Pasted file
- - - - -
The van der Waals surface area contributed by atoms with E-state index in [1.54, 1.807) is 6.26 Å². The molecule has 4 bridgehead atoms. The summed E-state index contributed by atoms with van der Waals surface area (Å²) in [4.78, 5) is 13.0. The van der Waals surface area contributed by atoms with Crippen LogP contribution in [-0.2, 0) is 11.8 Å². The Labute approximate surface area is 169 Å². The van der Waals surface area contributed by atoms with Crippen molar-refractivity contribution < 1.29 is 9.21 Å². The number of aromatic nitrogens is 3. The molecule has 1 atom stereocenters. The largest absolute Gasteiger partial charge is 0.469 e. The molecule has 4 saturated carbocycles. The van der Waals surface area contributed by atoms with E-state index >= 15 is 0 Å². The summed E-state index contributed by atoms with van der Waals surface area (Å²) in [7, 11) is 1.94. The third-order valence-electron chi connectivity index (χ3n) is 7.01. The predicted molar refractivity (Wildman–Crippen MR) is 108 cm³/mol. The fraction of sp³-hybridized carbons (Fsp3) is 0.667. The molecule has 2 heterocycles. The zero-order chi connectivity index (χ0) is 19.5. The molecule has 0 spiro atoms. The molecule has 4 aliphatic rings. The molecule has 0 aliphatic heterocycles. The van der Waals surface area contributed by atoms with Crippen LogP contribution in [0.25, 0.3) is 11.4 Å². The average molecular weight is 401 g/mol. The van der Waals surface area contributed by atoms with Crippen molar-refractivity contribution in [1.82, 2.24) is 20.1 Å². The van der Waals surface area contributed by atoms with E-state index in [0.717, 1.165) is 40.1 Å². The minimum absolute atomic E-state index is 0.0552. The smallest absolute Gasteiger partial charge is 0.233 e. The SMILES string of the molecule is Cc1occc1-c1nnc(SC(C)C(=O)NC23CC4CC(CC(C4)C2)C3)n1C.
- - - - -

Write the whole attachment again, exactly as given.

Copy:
The van der Waals surface area contributed by atoms with E-state index in [1.54, 1.807) is 6.26 Å². The molecule has 4 bridgehead atoms. The summed E-state index contributed by atoms with van der Waals surface area (Å²) in [4.78, 5) is 13.0. The van der Waals surface area contributed by atoms with Crippen LogP contribution in [-0.2, 0) is 11.8 Å². The Labute approximate surface area is 169 Å². The van der Waals surface area contributed by atoms with Crippen molar-refractivity contribution < 1.29 is 9.21 Å². The number of aromatic nitrogens is 3. The molecule has 1 atom stereocenters. The largest absolute Gasteiger partial charge is 0.469 e. The molecule has 4 saturated carbocycles. The van der Waals surface area contributed by atoms with E-state index >= 15 is 0 Å². The summed E-state index contributed by atoms with van der Waals surface area (Å²) in [7, 11) is 1.94. The third-order valence-electron chi connectivity index (χ3n) is 7.01. The predicted molar refractivity (Wildman–Crippen MR) is 108 cm³/mol. The fraction of sp³-hybridized carbons (Fsp3) is 0.667. The molecule has 2 heterocycles. The zero-order chi connectivity index (χ0) is 19.5. The molecule has 0 spiro atoms. The molecule has 4 aliphatic rings. The molecule has 0 aliphatic heterocycles. The van der Waals surface area contributed by atoms with Crippen LogP contribution in [0.25, 0.3) is 11.4 Å². The average molecular weight is 401 g/mol. The van der Waals surface area contributed by atoms with Crippen molar-refractivity contribution in [1.82, 2.24) is 20.1 Å². The van der Waals surface area contributed by atoms with E-state index in [0.717, 1.165) is 40.1 Å². The minimum absolute atomic E-state index is 0.0552. The smallest absolute Gasteiger partial charge is 0.233 e. The SMILES string of the molecule is Cc1occc1-c1nnc(SC(C)C(=O)NC23CC4CC(CC(C4)C2)C3)n1C.